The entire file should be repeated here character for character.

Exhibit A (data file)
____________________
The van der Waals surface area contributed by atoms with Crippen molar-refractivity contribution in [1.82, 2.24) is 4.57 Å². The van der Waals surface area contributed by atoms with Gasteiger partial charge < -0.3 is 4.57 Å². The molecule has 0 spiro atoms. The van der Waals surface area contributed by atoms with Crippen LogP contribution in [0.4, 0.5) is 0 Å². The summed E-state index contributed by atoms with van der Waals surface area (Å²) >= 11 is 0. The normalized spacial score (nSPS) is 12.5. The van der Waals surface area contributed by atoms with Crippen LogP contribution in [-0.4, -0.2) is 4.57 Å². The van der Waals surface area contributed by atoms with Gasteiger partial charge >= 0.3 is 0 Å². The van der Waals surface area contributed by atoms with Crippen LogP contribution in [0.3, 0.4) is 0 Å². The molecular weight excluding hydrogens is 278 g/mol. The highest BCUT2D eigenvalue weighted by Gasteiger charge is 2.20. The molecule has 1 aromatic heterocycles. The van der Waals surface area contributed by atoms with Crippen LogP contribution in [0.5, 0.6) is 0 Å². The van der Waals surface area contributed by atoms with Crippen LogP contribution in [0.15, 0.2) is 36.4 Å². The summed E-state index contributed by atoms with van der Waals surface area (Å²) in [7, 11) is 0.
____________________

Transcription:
The van der Waals surface area contributed by atoms with Crippen molar-refractivity contribution in [1.82, 2.24) is 4.57 Å². The van der Waals surface area contributed by atoms with Gasteiger partial charge < -0.3 is 4.57 Å². The molecule has 0 spiro atoms. The van der Waals surface area contributed by atoms with Crippen LogP contribution in [0.4, 0.5) is 0 Å². The summed E-state index contributed by atoms with van der Waals surface area (Å²) >= 11 is 0. The normalized spacial score (nSPS) is 12.5. The van der Waals surface area contributed by atoms with Crippen LogP contribution in [-0.4, -0.2) is 4.57 Å². The van der Waals surface area contributed by atoms with Gasteiger partial charge >= 0.3 is 0 Å². The van der Waals surface area contributed by atoms with Crippen LogP contribution in [0.3, 0.4) is 0 Å². The molecular weight excluding hydrogens is 278 g/mol. The highest BCUT2D eigenvalue weighted by Gasteiger charge is 2.20. The molecule has 1 aromatic heterocycles. The van der Waals surface area contributed by atoms with Crippen LogP contribution in [0.5, 0.6) is 0 Å². The van der Waals surface area contributed by atoms with Crippen LogP contribution in [0.15, 0.2) is 36.4 Å². The summed E-state index contributed by atoms with van der Waals surface area (Å²) in [7, 11) is 0.